In a state of shock, excitement, and confusion by this discovery, Roentgen called these rays by the universal unknown variable: x. It wasn't before long that x-rays took off and became a staple in medicine (it was actually only 8 weeks after Roentgen's discovery). Not only could the invisible rays diagnose broken bones, they could also destroy cells at a highly concentrated level. This convenient fact was discovered when a grad-student at the Medical College in Chicago noticed blisters on his hands while working with cathode tubes. After showing the blisters to his professor, the department decided to try x-rays on a breast-cancer patient named Rose Lee who - at the time - was diagnosed as hopeless. After some experimental trials, Rose's tumors started to shrink. The year was 1898 and the first external radiotherapy facility was now in play. Today, external radiotherapy is a major workhorse in the treatment in early stage breast cancer and small tumors. And the grad-student? He had to have that blistered hand amputated from too many unshielded x-rays.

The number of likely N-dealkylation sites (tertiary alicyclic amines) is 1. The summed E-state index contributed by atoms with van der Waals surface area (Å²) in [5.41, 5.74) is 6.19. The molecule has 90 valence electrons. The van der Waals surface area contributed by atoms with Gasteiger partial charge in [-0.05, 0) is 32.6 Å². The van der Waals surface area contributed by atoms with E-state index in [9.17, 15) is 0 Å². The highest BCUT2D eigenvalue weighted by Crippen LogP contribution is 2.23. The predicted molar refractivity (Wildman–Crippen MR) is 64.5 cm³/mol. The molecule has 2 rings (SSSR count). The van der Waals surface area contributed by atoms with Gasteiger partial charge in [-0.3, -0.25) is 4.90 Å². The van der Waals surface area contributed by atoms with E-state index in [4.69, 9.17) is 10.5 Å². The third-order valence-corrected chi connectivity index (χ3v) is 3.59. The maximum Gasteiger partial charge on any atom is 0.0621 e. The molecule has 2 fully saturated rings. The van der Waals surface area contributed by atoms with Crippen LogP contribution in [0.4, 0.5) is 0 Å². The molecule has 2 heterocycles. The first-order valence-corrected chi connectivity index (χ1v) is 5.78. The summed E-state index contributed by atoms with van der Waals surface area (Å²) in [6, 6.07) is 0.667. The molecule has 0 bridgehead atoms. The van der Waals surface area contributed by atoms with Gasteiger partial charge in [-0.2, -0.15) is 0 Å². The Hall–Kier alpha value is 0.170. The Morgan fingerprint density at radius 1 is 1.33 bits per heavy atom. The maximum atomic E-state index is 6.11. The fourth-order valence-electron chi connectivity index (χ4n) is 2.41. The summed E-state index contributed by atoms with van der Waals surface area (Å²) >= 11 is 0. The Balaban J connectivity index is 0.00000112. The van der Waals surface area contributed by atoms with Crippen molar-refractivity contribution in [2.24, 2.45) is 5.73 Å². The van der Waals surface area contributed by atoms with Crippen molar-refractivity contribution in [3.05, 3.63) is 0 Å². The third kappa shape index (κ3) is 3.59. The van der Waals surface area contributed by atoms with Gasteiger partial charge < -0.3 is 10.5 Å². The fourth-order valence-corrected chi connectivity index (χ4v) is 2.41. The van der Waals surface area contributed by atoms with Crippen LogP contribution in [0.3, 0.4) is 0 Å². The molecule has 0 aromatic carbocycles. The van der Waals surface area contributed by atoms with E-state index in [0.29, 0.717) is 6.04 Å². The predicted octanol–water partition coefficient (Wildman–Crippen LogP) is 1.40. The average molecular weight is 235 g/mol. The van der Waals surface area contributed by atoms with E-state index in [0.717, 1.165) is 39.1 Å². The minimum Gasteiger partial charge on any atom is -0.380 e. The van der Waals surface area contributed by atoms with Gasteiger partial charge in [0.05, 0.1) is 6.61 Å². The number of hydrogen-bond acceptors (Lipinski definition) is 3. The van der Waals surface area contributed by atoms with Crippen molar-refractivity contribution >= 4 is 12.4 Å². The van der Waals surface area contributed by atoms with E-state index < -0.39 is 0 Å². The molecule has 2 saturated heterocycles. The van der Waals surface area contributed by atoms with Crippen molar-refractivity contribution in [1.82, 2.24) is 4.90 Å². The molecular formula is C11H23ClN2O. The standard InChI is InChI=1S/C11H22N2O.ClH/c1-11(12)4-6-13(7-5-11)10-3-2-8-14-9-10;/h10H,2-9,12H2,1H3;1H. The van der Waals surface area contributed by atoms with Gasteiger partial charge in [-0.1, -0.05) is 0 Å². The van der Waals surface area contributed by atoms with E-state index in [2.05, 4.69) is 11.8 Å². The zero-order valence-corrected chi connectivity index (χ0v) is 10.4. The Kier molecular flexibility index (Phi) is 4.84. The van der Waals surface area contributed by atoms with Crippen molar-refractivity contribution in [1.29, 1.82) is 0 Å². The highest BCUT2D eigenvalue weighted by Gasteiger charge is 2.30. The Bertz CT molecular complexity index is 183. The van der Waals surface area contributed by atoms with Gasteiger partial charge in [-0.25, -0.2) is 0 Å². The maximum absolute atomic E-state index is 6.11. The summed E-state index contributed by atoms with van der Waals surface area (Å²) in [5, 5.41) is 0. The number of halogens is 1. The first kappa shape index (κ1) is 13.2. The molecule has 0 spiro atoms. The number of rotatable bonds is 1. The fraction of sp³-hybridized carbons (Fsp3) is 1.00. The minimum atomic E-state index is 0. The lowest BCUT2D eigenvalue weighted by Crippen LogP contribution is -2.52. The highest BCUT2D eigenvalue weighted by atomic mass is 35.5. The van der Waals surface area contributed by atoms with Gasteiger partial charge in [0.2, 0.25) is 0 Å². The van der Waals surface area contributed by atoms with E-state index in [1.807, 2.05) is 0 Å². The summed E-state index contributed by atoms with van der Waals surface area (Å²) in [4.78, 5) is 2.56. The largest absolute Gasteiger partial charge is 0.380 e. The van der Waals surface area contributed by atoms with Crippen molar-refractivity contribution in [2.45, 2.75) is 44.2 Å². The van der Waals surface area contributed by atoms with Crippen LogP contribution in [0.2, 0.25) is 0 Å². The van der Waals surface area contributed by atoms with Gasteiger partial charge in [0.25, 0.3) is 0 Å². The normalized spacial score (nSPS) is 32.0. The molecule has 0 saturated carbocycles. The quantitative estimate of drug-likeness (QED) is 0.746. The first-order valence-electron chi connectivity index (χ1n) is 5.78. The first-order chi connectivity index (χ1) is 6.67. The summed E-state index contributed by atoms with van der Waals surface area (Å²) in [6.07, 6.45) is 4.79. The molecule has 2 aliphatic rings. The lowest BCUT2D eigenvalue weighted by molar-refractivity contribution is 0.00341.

Not long after, it was Henri Becquerel that discovered we don't need cathode tubes to generate invisible rays. Turns out Nature gave us an ample supply in the form of unstable nuclei. Some of our more heavy-set atoms are looking to shed a few protons and neutrons and consequently, we've been blessed with radioactivity. To that end, no nuclear medicine article is complete without the Curies.
Nobel prizes in chemistry aside, Madame Curie was an engineer at heart. While she and her husband were unveiling the periodic table's hidden characters, she was also concerned how this new radioactive toy could be useful. Of course, she's known for using radium's photons to help soldiers during WWI. But after discovering radiation burns on their hands, the dynamic duo realized radium packed a punch that might be useful against cancers. And so was born Curie-therapy: take a sharp feather pen, soak it in your house-hold stock of glowing radium dichloride, and stab it right into the middle of a tumor. If that doesn't work, add more radium. In 1904, the physician John MacLeod assembled the first radium applicator in London for treating internal tumors. Radium was now in medicine's tool box.